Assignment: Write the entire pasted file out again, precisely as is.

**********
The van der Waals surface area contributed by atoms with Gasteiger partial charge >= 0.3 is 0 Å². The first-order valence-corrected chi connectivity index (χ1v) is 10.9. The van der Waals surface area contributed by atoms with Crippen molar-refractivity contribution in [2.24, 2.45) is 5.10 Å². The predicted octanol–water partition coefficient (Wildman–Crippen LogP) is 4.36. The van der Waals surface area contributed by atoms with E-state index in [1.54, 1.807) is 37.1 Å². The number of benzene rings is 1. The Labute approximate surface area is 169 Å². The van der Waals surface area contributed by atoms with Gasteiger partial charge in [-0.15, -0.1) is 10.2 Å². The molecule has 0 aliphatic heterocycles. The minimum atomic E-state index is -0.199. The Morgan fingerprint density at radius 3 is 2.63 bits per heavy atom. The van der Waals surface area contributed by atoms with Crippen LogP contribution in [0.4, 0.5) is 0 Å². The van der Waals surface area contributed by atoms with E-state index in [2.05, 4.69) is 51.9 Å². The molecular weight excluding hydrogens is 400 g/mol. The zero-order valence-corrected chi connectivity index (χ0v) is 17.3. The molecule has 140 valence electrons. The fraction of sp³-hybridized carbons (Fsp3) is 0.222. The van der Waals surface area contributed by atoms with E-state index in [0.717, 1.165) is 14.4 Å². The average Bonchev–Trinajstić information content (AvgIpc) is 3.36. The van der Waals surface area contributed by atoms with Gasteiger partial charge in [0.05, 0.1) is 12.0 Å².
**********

The van der Waals surface area contributed by atoms with Gasteiger partial charge >= 0.3 is 0 Å². The first-order valence-corrected chi connectivity index (χ1v) is 10.9. The van der Waals surface area contributed by atoms with Crippen molar-refractivity contribution in [2.24, 2.45) is 5.10 Å². The predicted octanol–water partition coefficient (Wildman–Crippen LogP) is 4.36. The van der Waals surface area contributed by atoms with E-state index in [1.54, 1.807) is 37.1 Å². The number of benzene rings is 1. The Labute approximate surface area is 169 Å². The van der Waals surface area contributed by atoms with Gasteiger partial charge in [-0.15, -0.1) is 10.2 Å². The molecule has 0 aliphatic heterocycles. The minimum atomic E-state index is -0.199. The Morgan fingerprint density at radius 3 is 2.63 bits per heavy atom. The van der Waals surface area contributed by atoms with Crippen LogP contribution in [0.4, 0.5) is 0 Å². The van der Waals surface area contributed by atoms with E-state index in [2.05, 4.69) is 51.9 Å². The molecular weight excluding hydrogens is 400 g/mol. The zero-order valence-corrected chi connectivity index (χ0v) is 17.3. The molecule has 140 valence electrons. The fraction of sp³-hybridized carbons (Fsp3) is 0.222. The van der Waals surface area contributed by atoms with E-state index in [0.717, 1.165) is 14.4 Å². The average Bonchev–Trinajstić information content (AvgIpc) is 3.36. The van der Waals surface area contributed by atoms with Gasteiger partial charge in [0.05, 0.1) is 12.0 Å².